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Advertising & Marketing

How College Students Connect (or Don’t) with Brands

Peer opinion influences college students’ purchases more than advertising

Amid their interest in millennials, marketers look to the 19 million-plus US college students as an audience worth courting. After all, it is a mostly millennial subset that already deploys considerable spending power and (with degree in hand) will be poised to outearn and outspend noncollege millennials for decades to come, according to a new eMarketer report, “US College Students 101: Updating Fundamental Facts About This Diverse, Digital Cohort.”

An October 2014 Student Monitor survey probed students’ preferences in the media through which they learn about products and services. Internet ads got more mentions than TV ads, albeit not by a vast margin. Email messaging had a significant constituency, despite the popular notion that young people regard email as hopelessly old-fashioned. Not registering in double digits (and, hence, not included in the chart here) were ads in campus or national newspapers, printed catalogs and information on a company’s Facebook page.

The proliferation of social networks and mobile messaging services has provided college students (and others) with social options beyond Facebook. But Facebook remains the social venue where students are most likely to interact with brands, according to a July 2014 survey by ID.me, where 86.2% of US college students said they followed brands on the social network. (One caveat: This poll was conducted via Facebook.) The Facebook-owned Instagram was runner-up, at 43.3% of respondents.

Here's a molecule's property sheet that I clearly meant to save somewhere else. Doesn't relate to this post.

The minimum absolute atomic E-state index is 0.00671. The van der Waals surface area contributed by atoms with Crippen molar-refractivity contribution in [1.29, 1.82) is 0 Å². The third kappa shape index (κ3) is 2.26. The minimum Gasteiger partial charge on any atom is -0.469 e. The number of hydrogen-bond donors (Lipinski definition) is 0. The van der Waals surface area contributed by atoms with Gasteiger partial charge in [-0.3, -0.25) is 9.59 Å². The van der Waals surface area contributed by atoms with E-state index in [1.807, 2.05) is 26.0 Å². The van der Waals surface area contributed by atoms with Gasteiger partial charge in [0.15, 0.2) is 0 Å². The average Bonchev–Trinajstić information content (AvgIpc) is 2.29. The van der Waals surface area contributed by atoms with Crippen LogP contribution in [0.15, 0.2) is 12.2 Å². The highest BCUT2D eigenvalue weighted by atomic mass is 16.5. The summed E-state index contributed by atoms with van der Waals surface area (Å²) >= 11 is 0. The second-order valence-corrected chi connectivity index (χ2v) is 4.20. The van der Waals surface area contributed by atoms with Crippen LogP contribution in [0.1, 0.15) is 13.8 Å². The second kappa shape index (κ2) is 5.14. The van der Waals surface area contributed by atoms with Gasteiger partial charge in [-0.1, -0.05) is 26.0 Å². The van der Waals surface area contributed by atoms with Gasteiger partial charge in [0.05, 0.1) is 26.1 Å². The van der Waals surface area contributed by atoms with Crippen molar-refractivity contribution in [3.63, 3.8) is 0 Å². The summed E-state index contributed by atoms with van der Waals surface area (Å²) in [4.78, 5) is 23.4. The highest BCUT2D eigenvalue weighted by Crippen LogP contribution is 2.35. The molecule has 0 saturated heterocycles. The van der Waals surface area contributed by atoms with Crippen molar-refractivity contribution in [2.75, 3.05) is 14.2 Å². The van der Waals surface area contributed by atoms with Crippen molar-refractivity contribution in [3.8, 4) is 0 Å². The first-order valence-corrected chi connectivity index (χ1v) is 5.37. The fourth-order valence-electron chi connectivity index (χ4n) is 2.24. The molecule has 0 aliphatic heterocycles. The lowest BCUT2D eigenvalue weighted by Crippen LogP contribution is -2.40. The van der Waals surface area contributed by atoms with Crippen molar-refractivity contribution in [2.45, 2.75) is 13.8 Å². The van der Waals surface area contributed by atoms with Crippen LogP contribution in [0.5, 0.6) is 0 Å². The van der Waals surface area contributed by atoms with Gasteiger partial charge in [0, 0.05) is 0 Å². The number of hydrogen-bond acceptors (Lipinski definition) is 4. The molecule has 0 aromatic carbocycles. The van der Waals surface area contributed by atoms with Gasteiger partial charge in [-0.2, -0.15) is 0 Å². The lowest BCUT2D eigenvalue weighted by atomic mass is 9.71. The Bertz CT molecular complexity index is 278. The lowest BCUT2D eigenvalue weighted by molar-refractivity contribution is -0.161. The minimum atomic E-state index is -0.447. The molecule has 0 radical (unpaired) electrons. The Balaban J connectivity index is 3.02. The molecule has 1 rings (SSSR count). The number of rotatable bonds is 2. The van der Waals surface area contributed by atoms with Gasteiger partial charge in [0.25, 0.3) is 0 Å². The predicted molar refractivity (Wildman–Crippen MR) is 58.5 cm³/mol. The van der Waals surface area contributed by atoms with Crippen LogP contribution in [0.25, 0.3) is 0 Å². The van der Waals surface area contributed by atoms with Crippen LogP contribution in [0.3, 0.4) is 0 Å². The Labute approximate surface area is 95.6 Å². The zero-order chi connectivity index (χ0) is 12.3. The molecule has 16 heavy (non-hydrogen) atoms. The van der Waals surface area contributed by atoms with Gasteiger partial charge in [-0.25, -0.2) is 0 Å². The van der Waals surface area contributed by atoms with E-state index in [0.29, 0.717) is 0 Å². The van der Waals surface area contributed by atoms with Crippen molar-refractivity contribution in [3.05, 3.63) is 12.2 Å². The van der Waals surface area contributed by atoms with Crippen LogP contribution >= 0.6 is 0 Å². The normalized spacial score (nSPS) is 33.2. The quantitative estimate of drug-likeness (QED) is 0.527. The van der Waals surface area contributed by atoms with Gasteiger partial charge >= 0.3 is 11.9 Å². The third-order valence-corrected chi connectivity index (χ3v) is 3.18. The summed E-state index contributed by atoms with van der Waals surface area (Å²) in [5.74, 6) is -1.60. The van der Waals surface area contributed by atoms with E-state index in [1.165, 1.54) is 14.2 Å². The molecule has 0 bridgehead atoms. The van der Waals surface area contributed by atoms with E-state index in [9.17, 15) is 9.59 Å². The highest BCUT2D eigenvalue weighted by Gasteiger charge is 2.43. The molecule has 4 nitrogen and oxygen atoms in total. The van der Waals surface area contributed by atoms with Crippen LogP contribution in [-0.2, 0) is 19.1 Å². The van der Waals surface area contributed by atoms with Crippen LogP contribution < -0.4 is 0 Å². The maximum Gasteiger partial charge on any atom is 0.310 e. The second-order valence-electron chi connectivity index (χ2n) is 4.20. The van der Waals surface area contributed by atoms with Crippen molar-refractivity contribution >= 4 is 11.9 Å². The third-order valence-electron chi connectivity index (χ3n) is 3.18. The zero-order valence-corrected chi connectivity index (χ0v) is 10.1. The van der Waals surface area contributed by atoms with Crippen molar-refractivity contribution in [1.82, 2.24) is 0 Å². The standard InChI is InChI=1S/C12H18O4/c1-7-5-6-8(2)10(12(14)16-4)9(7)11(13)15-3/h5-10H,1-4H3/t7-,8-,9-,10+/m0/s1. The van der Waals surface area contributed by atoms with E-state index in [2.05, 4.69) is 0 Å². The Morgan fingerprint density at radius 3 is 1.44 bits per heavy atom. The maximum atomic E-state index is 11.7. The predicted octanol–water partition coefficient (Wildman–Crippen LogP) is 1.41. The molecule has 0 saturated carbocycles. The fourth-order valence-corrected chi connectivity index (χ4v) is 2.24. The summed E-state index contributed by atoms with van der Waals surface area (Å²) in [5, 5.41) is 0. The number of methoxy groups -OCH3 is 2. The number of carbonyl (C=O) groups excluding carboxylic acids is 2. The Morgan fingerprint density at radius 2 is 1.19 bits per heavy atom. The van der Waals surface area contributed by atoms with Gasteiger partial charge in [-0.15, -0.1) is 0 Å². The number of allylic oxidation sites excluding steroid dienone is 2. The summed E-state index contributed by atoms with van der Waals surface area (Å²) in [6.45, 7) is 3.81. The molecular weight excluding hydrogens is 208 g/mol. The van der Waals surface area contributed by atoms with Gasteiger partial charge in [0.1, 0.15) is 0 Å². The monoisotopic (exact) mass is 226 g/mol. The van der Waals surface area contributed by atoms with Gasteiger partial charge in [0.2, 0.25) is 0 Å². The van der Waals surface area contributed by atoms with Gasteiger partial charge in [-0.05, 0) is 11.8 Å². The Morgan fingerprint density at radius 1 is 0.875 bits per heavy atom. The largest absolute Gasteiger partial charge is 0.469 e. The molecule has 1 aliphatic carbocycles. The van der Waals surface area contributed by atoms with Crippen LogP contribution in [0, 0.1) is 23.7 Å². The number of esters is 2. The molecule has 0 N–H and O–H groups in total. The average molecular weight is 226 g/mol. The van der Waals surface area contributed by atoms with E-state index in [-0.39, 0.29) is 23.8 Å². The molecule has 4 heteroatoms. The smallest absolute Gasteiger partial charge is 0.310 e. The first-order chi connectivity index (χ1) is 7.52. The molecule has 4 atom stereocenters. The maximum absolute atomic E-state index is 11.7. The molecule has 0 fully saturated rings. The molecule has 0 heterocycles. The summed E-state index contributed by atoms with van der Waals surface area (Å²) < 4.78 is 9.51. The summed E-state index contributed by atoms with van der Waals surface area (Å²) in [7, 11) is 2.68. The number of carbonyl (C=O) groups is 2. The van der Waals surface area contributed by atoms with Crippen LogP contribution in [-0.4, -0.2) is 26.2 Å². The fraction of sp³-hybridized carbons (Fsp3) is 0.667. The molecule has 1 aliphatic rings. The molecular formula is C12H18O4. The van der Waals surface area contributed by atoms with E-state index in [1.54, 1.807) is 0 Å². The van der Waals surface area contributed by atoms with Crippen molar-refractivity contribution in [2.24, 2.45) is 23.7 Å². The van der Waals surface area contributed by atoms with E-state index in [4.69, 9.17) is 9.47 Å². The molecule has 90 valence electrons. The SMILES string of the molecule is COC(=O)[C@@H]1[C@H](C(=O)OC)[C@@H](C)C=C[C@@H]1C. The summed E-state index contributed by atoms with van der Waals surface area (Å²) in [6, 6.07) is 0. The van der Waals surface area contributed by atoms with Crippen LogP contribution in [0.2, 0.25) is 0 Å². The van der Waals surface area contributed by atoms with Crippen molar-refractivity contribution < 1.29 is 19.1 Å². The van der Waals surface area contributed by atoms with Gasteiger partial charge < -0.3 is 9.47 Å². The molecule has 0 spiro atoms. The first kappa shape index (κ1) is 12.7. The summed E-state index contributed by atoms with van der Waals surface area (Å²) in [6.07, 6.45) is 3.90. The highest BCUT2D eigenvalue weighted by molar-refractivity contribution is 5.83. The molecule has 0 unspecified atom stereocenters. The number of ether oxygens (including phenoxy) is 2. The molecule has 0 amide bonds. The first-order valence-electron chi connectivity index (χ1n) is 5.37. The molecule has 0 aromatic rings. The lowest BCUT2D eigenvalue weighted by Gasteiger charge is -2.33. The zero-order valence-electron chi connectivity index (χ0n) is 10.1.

Smartphones and tablets also come into play in students’ shopping, especially for research. But as a July 2014 survey for the National Retail Federation found, this tendency has plenty of abstainers. More than four in 10 respondents said they did not plan to use their phone or tablet for researching or buying back-to-school items.

Given the high incidence of mobile usage among students, brands naturally see it as a channel for reaching this audience with ads. Research by Ball State University, as summarized in an April 2014 release, might prompt second thoughts. According to Michael Hanley, advertising professor and director of the university’s Institute for Mobile Media Research, “research continues to show young people are annoyed by mobile ads. About 65% of students report receiving mobile ads, and 70% of them don’t like it.”

Regardless of medium, advertising is just one of many influences on students’ purchase decisions, and not the most important. When an August 2014 Fluent study asked students to say what shapes their back-to-school purchase decisions, the top of the list was populated by peer opinion and money-saving offers.

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